• Contraindicated in children with reduced level of consciousness (due to risk of aspiration) or ileus.
NG

  • Consider for children aged less than two years:
    • with more severe dehydration
    • unable to tolerate oral rehydration (due to persistent vomiting/fluid refusal)
  • May be considered for older children but generally not well tolerated.
  • Contraindicated in children with reduced level of consciousness (due to risk of aspiration) or ileus.
IV

  • Consider for children aged more than two years:
    • with more severe dehydration
    • unable to tolerate oral rehydration (due to persistent vomiting/fluid refusal)
  • Consider for children aged less than two years if NG fluids have failed.
Fluid administration for children with clinical signs of dehydration
Oral

  • Offer small amounts of oral rehydration solution (0.5 mL/kg) every five minutes via syringe/cup (better tolerated than larger volumes).13-16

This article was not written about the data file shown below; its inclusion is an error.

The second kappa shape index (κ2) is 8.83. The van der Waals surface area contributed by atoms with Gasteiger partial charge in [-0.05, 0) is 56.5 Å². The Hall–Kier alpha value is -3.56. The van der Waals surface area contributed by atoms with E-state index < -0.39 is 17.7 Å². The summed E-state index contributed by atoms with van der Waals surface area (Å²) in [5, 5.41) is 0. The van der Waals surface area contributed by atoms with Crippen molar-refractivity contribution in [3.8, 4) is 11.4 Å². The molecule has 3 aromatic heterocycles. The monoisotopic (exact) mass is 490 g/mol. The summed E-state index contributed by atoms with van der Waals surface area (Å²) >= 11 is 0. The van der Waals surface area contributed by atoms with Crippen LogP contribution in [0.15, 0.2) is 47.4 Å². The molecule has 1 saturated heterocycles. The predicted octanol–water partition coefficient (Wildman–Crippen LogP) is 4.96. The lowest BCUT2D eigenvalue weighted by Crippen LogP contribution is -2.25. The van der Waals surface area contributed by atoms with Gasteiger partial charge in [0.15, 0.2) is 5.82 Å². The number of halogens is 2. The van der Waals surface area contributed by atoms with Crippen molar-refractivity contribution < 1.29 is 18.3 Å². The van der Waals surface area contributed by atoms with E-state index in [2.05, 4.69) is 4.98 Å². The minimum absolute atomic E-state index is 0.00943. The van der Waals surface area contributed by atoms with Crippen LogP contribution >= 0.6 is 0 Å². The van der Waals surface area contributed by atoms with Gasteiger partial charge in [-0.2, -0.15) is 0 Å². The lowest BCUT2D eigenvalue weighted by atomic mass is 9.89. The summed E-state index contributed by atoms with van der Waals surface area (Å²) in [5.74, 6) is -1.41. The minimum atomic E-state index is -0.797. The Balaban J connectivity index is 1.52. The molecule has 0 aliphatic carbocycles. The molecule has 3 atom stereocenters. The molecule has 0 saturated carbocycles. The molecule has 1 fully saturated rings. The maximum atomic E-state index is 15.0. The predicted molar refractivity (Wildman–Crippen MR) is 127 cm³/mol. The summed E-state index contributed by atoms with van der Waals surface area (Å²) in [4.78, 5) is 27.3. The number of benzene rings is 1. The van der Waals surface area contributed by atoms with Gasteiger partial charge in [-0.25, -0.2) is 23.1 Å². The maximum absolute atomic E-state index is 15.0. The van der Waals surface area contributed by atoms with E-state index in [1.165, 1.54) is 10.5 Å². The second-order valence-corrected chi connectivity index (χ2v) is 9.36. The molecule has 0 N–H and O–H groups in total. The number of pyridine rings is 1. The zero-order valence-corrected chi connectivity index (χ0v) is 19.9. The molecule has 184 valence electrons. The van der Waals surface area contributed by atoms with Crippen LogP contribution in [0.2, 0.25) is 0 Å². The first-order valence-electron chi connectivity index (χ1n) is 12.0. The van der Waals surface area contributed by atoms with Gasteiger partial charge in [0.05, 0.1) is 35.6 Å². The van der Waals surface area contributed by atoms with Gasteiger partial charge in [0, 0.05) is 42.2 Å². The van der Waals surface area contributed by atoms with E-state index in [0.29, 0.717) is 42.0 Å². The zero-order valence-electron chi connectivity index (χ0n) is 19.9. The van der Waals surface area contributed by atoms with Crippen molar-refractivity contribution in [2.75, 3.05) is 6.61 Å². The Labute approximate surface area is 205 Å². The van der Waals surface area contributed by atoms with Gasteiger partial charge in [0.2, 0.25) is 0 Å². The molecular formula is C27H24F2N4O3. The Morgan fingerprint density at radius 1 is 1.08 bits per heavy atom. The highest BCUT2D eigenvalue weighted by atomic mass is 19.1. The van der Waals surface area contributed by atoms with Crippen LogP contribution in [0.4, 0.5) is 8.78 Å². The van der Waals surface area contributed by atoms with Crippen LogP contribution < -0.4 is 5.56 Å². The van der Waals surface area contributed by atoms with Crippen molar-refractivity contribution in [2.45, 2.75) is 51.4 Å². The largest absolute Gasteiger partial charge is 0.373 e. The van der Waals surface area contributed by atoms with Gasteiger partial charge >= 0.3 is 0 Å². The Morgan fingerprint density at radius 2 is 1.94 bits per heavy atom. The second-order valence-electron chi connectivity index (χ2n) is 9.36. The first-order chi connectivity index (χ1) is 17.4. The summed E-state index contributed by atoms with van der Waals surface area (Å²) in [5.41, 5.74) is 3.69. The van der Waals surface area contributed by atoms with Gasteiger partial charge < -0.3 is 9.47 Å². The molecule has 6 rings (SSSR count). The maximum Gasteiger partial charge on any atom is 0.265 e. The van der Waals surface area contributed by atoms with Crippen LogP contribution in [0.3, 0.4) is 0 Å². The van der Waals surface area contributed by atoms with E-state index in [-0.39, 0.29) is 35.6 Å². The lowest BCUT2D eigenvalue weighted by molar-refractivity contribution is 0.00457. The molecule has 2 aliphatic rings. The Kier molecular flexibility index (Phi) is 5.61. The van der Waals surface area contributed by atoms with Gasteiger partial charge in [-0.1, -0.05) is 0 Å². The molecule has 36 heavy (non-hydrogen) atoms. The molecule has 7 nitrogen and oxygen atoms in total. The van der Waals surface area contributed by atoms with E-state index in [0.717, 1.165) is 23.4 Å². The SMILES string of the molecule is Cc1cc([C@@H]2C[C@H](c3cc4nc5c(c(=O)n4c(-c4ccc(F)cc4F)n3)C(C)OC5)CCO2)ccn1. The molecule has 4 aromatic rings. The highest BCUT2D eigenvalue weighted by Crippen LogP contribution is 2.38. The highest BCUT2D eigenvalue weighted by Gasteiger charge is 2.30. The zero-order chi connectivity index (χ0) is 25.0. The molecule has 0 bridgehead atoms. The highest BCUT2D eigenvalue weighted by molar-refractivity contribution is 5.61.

• Appropriate rehydration solutions include Glucolyte, GastrolyteTM, HYDRAlyteTM and PedialyteTM
  • Dilute apple juice, although not electrolyte replete, has been shown to have fewer treatment failures than oral rehydration solutions in mild gastroenteritis.17
  • Soft drinks and cordials should preferably not be used as rehydration fluid due to the minimal sodium content.
NG/IV

  • Rapid rehydration (50 mL/kg over 4 hours) using oral rehydration solution (NG) or Sodium Chloride 0.9% + Glucose 5% (IV) is routinely recommended.